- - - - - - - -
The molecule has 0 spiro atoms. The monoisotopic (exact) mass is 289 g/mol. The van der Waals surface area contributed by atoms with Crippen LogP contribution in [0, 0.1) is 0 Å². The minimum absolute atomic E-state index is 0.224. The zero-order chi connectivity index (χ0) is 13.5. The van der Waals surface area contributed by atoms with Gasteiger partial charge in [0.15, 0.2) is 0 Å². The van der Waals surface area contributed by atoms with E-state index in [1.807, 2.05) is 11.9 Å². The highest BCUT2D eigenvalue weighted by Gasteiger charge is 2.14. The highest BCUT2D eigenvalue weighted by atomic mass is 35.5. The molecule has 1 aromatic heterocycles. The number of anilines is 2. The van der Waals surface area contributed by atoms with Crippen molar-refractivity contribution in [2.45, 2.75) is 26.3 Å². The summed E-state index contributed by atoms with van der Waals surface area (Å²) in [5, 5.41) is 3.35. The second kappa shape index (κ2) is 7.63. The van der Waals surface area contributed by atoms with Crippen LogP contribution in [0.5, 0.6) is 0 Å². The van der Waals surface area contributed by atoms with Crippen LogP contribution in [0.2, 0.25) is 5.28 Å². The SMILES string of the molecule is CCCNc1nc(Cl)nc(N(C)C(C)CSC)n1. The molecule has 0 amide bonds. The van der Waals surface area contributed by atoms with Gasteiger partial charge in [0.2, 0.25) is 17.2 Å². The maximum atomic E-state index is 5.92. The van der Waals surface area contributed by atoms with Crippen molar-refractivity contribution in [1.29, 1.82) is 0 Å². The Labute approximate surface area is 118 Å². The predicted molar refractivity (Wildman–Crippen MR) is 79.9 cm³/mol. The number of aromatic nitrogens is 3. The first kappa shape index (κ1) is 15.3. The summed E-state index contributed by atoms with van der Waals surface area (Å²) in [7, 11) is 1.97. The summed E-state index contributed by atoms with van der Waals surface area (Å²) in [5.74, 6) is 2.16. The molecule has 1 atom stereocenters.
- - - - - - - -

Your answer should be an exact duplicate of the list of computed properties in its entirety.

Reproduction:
The molecule has 0 spiro atoms. The monoisotopic (exact) mass is 289 g/mol. The van der Waals surface area contributed by atoms with Crippen LogP contribution in [0, 0.1) is 0 Å². The minimum absolute atomic E-state index is 0.224. The zero-order chi connectivity index (χ0) is 13.5. The van der Waals surface area contributed by atoms with Gasteiger partial charge in [0.15, 0.2) is 0 Å². The van der Waals surface area contributed by atoms with E-state index in [1.807, 2.05) is 11.9 Å². The highest BCUT2D eigenvalue weighted by Gasteiger charge is 2.14. The highest BCUT2D eigenvalue weighted by atomic mass is 35.5. The molecule has 1 aromatic heterocycles. The number of anilines is 2. The van der Waals surface area contributed by atoms with Crippen molar-refractivity contribution in [2.45, 2.75) is 26.3 Å². The summed E-state index contributed by atoms with van der Waals surface area (Å²) in [5, 5.41) is 3.35. The second kappa shape index (κ2) is 7.63. The van der Waals surface area contributed by atoms with Crippen LogP contribution in [0.5, 0.6) is 0 Å². The van der Waals surface area contributed by atoms with Crippen LogP contribution in [0.2, 0.25) is 5.28 Å². The SMILES string of the molecule is CCCNc1nc(Cl)nc(N(C)C(C)CSC)n1. The molecule has 0 amide bonds. The van der Waals surface area contributed by atoms with Gasteiger partial charge in [0.2, 0.25) is 17.2 Å². The maximum atomic E-state index is 5.92. The van der Waals surface area contributed by atoms with Crippen molar-refractivity contribution in [1.29, 1.82) is 0 Å². The Labute approximate surface area is 118 Å². The predicted molar refractivity (Wildman–Crippen MR) is 79.9 cm³/mol. The number of aromatic nitrogens is 3. The first kappa shape index (κ1) is 15.3. The summed E-state index contributed by atoms with van der Waals surface area (Å²) in [7, 11) is 1.97. The summed E-state index contributed by atoms with van der Waals surface area (Å²) in [5.74, 6) is 2.16. The molecule has 1 atom stereocenters.